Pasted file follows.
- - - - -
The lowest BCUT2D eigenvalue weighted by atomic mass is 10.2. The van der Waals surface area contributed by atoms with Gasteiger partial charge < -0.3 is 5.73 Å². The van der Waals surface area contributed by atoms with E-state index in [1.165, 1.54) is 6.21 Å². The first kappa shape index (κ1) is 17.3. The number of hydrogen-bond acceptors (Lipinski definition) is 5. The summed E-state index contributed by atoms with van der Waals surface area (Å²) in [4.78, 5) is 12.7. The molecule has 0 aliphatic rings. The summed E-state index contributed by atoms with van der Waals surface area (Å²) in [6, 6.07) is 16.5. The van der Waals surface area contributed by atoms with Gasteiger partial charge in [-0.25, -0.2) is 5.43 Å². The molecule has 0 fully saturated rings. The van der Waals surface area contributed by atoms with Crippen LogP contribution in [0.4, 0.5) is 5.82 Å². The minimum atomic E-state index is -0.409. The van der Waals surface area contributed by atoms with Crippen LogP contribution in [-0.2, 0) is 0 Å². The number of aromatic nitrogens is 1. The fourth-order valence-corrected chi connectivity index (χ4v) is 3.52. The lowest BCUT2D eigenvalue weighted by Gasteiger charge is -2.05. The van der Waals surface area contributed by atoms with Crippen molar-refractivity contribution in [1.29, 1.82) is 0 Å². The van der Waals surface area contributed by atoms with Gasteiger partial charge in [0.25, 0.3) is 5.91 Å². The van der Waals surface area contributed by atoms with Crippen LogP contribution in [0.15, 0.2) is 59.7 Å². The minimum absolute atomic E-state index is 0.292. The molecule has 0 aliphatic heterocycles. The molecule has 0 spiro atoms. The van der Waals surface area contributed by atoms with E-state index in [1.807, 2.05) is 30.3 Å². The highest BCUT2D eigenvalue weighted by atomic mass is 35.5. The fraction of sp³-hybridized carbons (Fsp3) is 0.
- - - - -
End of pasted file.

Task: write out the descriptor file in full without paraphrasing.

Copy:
The lowest BCUT2D eigenvalue weighted by atomic mass is 10.2. The van der Waals surface area contributed by atoms with Gasteiger partial charge < -0.3 is 5.73 Å². The van der Waals surface area contributed by atoms with E-state index in [1.165, 1.54) is 6.21 Å². The first kappa shape index (κ1) is 17.3. The number of hydrogen-bond acceptors (Lipinski definition) is 5. The summed E-state index contributed by atoms with van der Waals surface area (Å²) in [4.78, 5) is 12.7. The molecule has 0 aliphatic rings. The summed E-state index contributed by atoms with van der Waals surface area (Å²) in [6, 6.07) is 16.5. The van der Waals surface area contributed by atoms with Gasteiger partial charge in [-0.25, -0.2) is 5.43 Å². The molecule has 0 fully saturated rings. The van der Waals surface area contributed by atoms with Crippen LogP contribution in [0.4, 0.5) is 5.82 Å². The minimum atomic E-state index is -0.409. The van der Waals surface area contributed by atoms with Crippen LogP contribution in [-0.2, 0) is 0 Å². The number of aromatic nitrogens is 1. The fourth-order valence-corrected chi connectivity index (χ4v) is 3.52. The lowest BCUT2D eigenvalue weighted by Gasteiger charge is -2.05. The van der Waals surface area contributed by atoms with Crippen molar-refractivity contribution in [1.29, 1.82) is 0 Å². The van der Waals surface area contributed by atoms with Gasteiger partial charge in [0.25, 0.3) is 5.91 Å². The van der Waals surface area contributed by atoms with Crippen LogP contribution in [0.15, 0.2) is 59.7 Å². The minimum absolute atomic E-state index is 0.292. The molecule has 0 aliphatic heterocycles. The molecule has 0 spiro atoms. The van der Waals surface area contributed by atoms with E-state index in [1.807, 2.05) is 30.3 Å². The highest BCUT2D eigenvalue weighted by atomic mass is 35.5. The fraction of sp³-hybridized carbons (Fsp3) is 0.